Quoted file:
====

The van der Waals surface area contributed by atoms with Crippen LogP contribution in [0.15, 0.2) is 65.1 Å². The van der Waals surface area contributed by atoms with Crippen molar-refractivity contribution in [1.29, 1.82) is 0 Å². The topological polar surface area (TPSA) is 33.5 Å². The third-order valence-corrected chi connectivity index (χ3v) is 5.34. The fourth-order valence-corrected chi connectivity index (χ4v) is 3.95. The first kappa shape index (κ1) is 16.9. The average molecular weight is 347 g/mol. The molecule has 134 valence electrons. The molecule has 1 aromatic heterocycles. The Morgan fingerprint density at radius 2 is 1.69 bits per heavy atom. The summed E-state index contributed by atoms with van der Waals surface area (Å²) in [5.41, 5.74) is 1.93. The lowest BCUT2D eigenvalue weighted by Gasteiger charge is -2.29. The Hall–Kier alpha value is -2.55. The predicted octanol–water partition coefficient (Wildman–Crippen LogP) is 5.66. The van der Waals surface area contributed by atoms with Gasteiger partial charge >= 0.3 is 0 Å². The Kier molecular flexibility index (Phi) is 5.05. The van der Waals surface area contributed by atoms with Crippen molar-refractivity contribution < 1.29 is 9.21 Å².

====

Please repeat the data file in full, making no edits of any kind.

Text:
The van der Waals surface area contributed by atoms with Crippen LogP contribution in [0.15, 0.2) is 65.1 Å². The van der Waals surface area contributed by atoms with Crippen molar-refractivity contribution in [1.29, 1.82) is 0 Å². The topological polar surface area (TPSA) is 33.5 Å². The third-order valence-corrected chi connectivity index (χ3v) is 5.34. The fourth-order valence-corrected chi connectivity index (χ4v) is 3.95. The first kappa shape index (κ1) is 16.9. The average molecular weight is 347 g/mol. The molecule has 134 valence electrons. The molecule has 1 aromatic heterocycles. The Morgan fingerprint density at radius 2 is 1.69 bits per heavy atom. The summed E-state index contributed by atoms with van der Waals surface area (Å²) in [5.41, 5.74) is 1.93. The lowest BCUT2D eigenvalue weighted by Gasteiger charge is -2.29. The Hall–Kier alpha value is -2.55. The predicted octanol–water partition coefficient (Wildman–Crippen LogP) is 5.66. The van der Waals surface area contributed by atoms with Gasteiger partial charge >= 0.3 is 0 Å². The Kier molecular flexibility index (Phi) is 5.05. The van der Waals surface area contributed by atoms with Crippen molar-refractivity contribution < 1.29 is 9.21 Å².